The major averages fell on Monday as investors grappled with the resurgence of Covid cases spurred from the newfound omicron variant. The Dow Jones Industrial Average dropped 433.28 points to 34,932.16, dragged down by losses in Boeing, Goldman Sachs and American Express. The S&P 500 dipped 1.1% to 4,568.02 and the technology-focused Nasdaq Composite declined 1.2% to 14,980.94. The small-cap benchmark Russell 2000 lost nearly 1.6%. The omicron variant is raging across to the world as the winter holiday season approaches. U.S. cases are jumping into year-end with more than 156,000 reported on Friday, according to data from the Centers for Disease Control and Prevention. Caterpillar, Boeing and General Electric all lost ground on Monday. The aircraft maker was off by about 2.2%. Caterpillar and General Electric fell 2.9% and 1.5%, respectively. Reopening plays were among the biggest losers once again on Monday. Las Vegas Sands shed 3.6%. Alaska Air Group and Southwest fell nearly 1.4% and 0.7%, respectively. Darden Restaurants also lost close to 1.3%. Energy stocks also dipped as U.S. oil prices fell. Devon Energy slid 2.4% and Exxon Mobil shed about 1.5%. Financials were in the red with Goldman Sachs down 2.6% and Wells Fargo down nearly 2.3%. JPMorgan and Bank of America also dropped 1.8% and 1.6%, respectively. While some tech stocks suffered, streaming giant Netflix bucked the broader market’s trend, adding nearly 1.2% on Monday. On the political front, Sen. Joe Manchin, a conservative Democrat from West Virginia, said Sunday he won’t support the Biden administration’s “Build Back Better” plan. Manchin’s decision will likely kill the $1.75 trillion social spending and climate policy bill as it stands now. Goldman Sachs cut its GDP forecast on the Manchin news, trimming its first quarter 2022 forecast to 2% from 3%. The firm also lowered its second-quarter and third-quarter growth forecasts.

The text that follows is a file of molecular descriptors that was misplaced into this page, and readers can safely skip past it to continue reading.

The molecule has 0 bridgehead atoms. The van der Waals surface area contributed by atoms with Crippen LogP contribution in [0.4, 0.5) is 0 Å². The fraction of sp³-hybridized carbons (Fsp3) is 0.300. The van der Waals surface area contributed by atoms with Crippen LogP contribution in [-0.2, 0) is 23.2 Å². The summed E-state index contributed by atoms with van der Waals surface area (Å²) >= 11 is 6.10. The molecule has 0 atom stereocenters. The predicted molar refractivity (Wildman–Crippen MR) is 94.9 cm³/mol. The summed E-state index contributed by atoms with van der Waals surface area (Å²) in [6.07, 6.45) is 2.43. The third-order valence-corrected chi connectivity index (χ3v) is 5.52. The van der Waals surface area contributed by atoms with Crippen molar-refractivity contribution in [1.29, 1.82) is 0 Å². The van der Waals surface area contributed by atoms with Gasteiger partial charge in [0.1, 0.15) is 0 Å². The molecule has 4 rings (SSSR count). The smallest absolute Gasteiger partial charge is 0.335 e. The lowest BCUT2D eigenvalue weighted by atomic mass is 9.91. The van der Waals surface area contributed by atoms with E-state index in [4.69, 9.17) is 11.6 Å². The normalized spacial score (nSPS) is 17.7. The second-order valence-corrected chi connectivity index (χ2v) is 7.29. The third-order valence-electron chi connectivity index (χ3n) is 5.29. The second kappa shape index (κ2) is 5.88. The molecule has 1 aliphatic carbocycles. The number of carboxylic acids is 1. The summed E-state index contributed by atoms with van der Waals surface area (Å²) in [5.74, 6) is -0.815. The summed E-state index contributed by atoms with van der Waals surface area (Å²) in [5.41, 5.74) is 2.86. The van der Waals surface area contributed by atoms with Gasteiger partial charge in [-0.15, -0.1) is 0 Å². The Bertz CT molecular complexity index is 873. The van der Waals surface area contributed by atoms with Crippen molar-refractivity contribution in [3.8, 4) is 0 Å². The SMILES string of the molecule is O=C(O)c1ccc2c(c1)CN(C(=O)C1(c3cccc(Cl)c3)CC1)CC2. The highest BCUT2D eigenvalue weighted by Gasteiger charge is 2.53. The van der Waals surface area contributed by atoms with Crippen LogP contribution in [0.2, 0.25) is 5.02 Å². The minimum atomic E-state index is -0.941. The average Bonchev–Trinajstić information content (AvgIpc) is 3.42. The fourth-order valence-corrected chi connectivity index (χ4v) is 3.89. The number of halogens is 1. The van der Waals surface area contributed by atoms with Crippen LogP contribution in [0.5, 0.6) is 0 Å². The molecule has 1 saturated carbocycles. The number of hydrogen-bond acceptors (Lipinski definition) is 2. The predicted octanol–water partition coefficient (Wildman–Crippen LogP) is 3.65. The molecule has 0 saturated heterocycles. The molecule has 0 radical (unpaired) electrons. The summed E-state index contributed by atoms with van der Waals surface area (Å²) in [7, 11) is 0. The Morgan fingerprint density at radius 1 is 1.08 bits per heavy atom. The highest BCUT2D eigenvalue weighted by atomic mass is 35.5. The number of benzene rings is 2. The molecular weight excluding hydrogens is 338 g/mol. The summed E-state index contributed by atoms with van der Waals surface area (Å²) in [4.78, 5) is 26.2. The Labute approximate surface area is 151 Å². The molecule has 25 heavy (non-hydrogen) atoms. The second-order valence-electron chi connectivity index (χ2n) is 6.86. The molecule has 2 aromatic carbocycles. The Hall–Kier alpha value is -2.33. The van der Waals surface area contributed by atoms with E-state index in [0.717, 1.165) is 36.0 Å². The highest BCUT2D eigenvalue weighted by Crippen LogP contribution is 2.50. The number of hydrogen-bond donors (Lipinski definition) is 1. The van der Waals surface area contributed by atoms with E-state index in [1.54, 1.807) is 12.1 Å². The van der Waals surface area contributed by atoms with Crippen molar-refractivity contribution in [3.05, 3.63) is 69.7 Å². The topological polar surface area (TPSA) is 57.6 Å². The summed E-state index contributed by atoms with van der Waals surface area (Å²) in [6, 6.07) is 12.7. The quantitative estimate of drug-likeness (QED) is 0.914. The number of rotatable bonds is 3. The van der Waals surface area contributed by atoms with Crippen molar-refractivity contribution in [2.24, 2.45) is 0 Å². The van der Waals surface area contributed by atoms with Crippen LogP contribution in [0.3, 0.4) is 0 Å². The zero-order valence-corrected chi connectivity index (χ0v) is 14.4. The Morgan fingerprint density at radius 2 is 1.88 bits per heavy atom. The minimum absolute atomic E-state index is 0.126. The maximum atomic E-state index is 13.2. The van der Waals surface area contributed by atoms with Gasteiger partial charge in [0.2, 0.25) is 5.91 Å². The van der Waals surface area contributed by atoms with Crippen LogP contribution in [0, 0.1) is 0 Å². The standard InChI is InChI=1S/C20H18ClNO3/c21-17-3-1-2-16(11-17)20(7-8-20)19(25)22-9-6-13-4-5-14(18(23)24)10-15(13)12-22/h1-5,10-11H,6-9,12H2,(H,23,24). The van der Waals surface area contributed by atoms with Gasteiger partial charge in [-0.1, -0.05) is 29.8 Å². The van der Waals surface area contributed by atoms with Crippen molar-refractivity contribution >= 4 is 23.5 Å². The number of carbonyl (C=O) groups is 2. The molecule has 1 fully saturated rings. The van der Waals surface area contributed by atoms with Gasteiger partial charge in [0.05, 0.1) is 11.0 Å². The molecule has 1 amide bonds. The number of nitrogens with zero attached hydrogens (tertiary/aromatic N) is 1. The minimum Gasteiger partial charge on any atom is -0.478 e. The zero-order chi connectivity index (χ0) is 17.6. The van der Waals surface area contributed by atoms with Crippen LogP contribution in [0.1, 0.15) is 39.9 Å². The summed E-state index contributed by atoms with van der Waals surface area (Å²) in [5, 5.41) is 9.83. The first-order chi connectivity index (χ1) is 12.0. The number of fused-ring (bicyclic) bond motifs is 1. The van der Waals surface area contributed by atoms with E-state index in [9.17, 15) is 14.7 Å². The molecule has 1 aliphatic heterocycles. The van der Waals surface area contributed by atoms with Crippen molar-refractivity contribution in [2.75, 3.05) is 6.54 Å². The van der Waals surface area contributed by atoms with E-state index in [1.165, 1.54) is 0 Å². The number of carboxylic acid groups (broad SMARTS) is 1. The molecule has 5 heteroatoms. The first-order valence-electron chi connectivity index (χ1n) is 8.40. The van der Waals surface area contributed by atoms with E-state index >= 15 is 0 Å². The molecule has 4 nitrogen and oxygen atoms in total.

Shares in Asia-Pacific rose in Tuesday trade as investors continued to monitor the situation surrounding the omicron Covid variant. Japanese stocks led gains regionally, with the Nikkei 225 in Japan rising 2.01% while the Topix index advanced 1.6%. South Korea’s Kospi climbed 0.41%. Mainland Chinese stocks rose, with the Shanghai composite up about 0.4% while the Shenzhen component advanced slightly. Hong Kong’s Hang Seng index gained 0.54%. Shares in Australia also rose as the S&P/ASX 200 gained 0.78%. MSCI’s broadest index of Asia-Pacific shares outside Japan traded 0.73% higher. Semiconductor stocks in Asia-Pacific rose in Tuesday trade after Micron delivered stronger-than-expected quarterly earnings. Shares of the U.S.-listed firm soared nearly 7% in afterhours trading on Monday. In Japan, shares of Tokyo Electron jumped almost 4% while Advantest gained 4.31%. Elsewhere in South Korea, shares of industry heavyweight Samsung Electronics gained 1.17% while SK Hynix surged 2.9%. Hong Kong-listed shares of SMIC also rose more than 1%. The Japanese yen traded at 113.65 per dollar, stronger than levels above 114 seen against the greenback last week. The Australian dollar was at $0.7111, still struggling to recover after last week’s decline from above $0.72.